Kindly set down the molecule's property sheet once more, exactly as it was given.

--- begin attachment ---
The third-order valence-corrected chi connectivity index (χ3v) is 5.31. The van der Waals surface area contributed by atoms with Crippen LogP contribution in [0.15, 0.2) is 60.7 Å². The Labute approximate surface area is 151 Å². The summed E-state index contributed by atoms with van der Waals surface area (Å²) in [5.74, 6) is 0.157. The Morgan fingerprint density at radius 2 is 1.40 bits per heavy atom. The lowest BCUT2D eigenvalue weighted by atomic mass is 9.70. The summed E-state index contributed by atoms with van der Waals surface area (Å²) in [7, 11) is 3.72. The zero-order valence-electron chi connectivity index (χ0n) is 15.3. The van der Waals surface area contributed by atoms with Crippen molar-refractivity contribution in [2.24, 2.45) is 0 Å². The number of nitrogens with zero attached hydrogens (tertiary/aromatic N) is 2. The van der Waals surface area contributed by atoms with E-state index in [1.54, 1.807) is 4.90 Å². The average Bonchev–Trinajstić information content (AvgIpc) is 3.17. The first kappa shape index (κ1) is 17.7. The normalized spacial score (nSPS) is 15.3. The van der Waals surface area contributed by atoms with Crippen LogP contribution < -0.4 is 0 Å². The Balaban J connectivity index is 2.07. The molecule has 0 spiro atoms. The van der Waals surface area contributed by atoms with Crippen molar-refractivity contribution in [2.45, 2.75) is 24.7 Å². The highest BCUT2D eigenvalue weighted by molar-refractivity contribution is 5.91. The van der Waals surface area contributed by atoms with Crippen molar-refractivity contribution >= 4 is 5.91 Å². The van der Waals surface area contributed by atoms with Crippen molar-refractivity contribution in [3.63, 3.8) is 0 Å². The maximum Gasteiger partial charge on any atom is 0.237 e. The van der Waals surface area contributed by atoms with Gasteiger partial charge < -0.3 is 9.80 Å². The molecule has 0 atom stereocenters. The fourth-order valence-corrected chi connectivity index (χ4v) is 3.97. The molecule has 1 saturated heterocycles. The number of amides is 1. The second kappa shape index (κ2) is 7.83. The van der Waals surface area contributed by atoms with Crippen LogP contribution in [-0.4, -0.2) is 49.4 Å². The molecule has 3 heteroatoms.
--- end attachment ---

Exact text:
The third-order valence-corrected chi connectivity index (χ3v) is 5.31. The van der Waals surface area contributed by atoms with Crippen LogP contribution in [0.15, 0.2) is 60.7 Å². The Labute approximate surface area is 151 Å². The summed E-state index contributed by atoms with van der Waals surface area (Å²) in [5.74, 6) is 0.157. The Morgan fingerprint density at radius 2 is 1.40 bits per heavy atom. The lowest BCUT2D eigenvalue weighted by atomic mass is 9.70. The summed E-state index contributed by atoms with van der Waals surface area (Å²) in [7, 11) is 3.72. The zero-order valence-electron chi connectivity index (χ0n) is 15.3. The van der Waals surface area contributed by atoms with Crippen molar-refractivity contribution in [2.24, 2.45) is 0 Å². The number of nitrogens with zero attached hydrogens (tertiary/aromatic N) is 2. The van der Waals surface area contributed by atoms with E-state index in [1.54, 1.807) is 4.90 Å². The average Bonchev–Trinajstić information content (AvgIpc) is 3.17. The first kappa shape index (κ1) is 17.7. The normalized spacial score (nSPS) is 15.3. The van der Waals surface area contributed by atoms with Crippen LogP contribution < -0.4 is 0 Å². The Balaban J connectivity index is 2.07. The molecule has 0 spiro atoms. The van der Waals surface area contributed by atoms with Crippen molar-refractivity contribution in [2.45, 2.75) is 24.7 Å². The highest BCUT2D eigenvalue weighted by molar-refractivity contribution is 5.91. The van der Waals surface area contributed by atoms with Crippen molar-refractivity contribution >= 4 is 5.91 Å². The van der Waals surface area contributed by atoms with Crippen molar-refractivity contribution in [3.63, 3.8) is 0 Å². The maximum Gasteiger partial charge on any atom is 0.237 e. The van der Waals surface area contributed by atoms with Gasteiger partial charge < -0.3 is 9.80 Å². The molecule has 0 atom stereocenters. The fourth-order valence-corrected chi connectivity index (χ4v) is 3.97. The molecule has 1 saturated heterocycles. The number of amides is 1. The second kappa shape index (κ2) is 7.83. The van der Waals surface area contributed by atoms with Crippen LogP contribution in [-0.4, -0.2) is 49.4 Å². The molecule has 3 heteroatoms.